The New Testament shows Paul’s affirmation of women. He mentions that Eudia and Syntche labored side by side with him in the gospel together (Philip 4:2-3). He mentions that Mary worked hard for those at the Roman church (Ro 16:6). He calls Tryphaena and Tryphosa “workers in the Lord” (Ro 16:12) and writes two verses about Phoebe, a “servant of the church” and a “patron of many and of myself” (Ro 16:1-2). As Craig S. Keener notes, “the percentage of women colleagues Paul acknowledges is amazing by any ancient standards.” (1)
And we’re not even done yet! We have to make special mention of the married couple Aquila and Priscilla. Their names come up six times throughout Paul’s ministry (Ac 18:2, 18, 26; Ro 16:3-4; 1 Cor 16:19; 2 Tim 4:19) and interestingly, four out of those six times Priscilla’s name is mentioned first—a very strange thing to do in Paul’s culture. Some have concluded therefore that “the reason may be, that her personal character and acts gave her a more prominent position; she may have possibly labored in the Christian cause with more intelligence and with greater zeal than her husband” (2). In fact, Paul seemed so close with Priscilla that three of the times he mentions her, he calls her by the nickname, Prisca.
And then there’s Junia, Paul’s kinsmen and fellow prisoner who was well known to the apostles (Ro 16:7). Yes, it very much appears here that Paul is referring to a female apostle well known in the early church. But if so, why haven’t we heard more about her today? Partially because measures have been taken by some to make Junia out to be a man by opting to translate her name as Junias. The misogyny shines brightly here when we look at the fact that, as scholar Bernadette Brooten noted towards the end of the twentieth century,
To date not a single Greek or Latin inscription, not a single reference in ancient literature has been cited by any of the proponents of the Junias hypothesis. My own search for an attestation has also proved fruitless. This means that we do not have a single shred of evidence that the name Junias ever existed. (3)
James Dunn calls this gender swap, “a striking indictment of male presumption regarding the character and structure of earliest Christianity” (4). This sexism especially becomes clear when we look at the fact that Junia was presumed to be a woman for at least the first 13 centuries of the church, and is recorded as such in the early writings of Origen, John Chrysostom and many others (5).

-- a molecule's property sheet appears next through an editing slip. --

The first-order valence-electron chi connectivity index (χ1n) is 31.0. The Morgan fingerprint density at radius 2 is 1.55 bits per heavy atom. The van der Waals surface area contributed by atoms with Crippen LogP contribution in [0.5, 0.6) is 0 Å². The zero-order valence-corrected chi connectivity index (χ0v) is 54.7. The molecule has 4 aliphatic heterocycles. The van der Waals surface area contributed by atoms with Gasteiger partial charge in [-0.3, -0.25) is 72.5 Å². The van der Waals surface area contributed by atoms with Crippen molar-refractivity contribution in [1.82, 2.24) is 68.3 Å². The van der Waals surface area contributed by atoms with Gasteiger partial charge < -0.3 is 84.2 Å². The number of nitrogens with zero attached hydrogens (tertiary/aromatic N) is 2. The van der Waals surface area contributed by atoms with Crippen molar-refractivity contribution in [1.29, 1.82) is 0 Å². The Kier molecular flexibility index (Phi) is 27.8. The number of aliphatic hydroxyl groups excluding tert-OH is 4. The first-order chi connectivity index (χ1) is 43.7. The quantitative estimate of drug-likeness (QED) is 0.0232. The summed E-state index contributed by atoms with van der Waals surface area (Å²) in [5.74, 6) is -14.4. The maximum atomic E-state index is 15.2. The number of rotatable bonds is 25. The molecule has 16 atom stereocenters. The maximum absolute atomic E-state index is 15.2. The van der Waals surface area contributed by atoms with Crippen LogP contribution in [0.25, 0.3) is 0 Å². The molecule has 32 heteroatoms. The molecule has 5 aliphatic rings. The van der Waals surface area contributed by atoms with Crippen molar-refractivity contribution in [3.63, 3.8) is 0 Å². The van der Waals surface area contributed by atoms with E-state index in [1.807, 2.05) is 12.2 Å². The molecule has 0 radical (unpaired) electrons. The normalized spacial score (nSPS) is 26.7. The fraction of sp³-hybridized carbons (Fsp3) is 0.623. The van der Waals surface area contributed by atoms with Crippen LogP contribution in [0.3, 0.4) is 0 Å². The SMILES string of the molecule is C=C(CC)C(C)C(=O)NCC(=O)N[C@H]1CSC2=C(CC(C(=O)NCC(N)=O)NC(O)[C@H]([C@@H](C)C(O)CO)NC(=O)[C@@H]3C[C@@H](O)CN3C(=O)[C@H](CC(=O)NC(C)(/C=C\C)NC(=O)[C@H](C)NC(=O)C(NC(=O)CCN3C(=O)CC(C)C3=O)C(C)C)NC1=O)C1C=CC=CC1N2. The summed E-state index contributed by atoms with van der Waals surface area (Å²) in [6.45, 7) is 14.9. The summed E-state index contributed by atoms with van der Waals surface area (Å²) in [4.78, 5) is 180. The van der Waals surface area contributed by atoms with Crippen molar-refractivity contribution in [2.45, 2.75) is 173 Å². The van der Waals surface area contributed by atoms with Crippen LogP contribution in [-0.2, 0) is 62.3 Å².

The big reason some try so hard to masculinize Junia in this passage, is because Paul seems to note her as an apostle. While the English Standard Version of the Bible says she is “well known to the apostles” (Ro 16:7), many translations opt to have this phrase say that she was “among” the apostles. “Either translation is possible within the scope of Greek grammar,” Heiser notes (6).
But I think Eldon Jay Epp is right in assuming Junia to be an apostolic woman, since, “Paul, in his letters, feels compelled to defend his apostleship (especially in 2 Cor 12:11-12), which he does vigorously, making it highly unlikely that he would employ the term ‘apostle’ loosely when applying it to others” (7).
I think if we’re honest with ourselves, we would have absolutely no problem opting for Junia to be “among the apostles,” if we concluded she was a man. This simple statement should speak volumes to us, for it means that we are partially translating this phrase based on how we culturally want to see it.
But in the end, even if you’re unwilling to see Junia as an apostle, she was still clearly an outstanding Christian woman who was close to Paul and the other apostles and was so engaged in ministry that she went to prison for it. That’s the kind of woman any Christian should be willing to follow, and no man should make himself to be greater than her simply because he is a man.
Art by my sister-in-law, Alyssa Bradley of Whimsy Design and Illustration.
This is an excerpt from my chapter “Women in Ministry” in my book, The Rush and the Rest. A series on women and the church will continue every day this week here on my blog to help us cover many of the confusing passages that often oppress women.
1. Keener, Craig S. Paul, Women, and Wives: Marriage and Women’s Ministry in the Letters of Paul. Grand Rapids, Baker Academic, 2004, Kindle Locations 2142-2143.
2. Lange, John Peter et al. A Commentary on the Holy Scriptures: Acts. Bellingham, Logos Bible Software, 2008, p. 341.
3. Brooten, Bernadette. “Junia … Outstanding among the Apostles (Romans 16:7).” Women Priests: A Catholic Commentary on the Vatican Declaration. Editor L. and A. Swidler. New York, Paulist, 1977, p. 142.
4. Dunn, James D. G. Romans 9-16. Vol. 38. Dallas, Word, 1988, p. 894. Word Bible Commentary.
5. For more information, see, Fitzmyer, Joseph A., S.J. Romans: A New Translation with Introduction and Commentary. Vol. 33. New Haven/London, Yale University Press, 2008, p. 737-738. Anchor Yale Bible.
6. Heiser, Michael S. I Dare You Not to Bore Me with the Bible. p. 160.
7. Epp, Eldon Jay. Junia: The First Woman Apostle. Minneapolis, Fortress Press, 2005, Kindle Locations 868-869. Much of the research and quotes about Junia referenced here come from Eldon’s Jay Epp’s own research.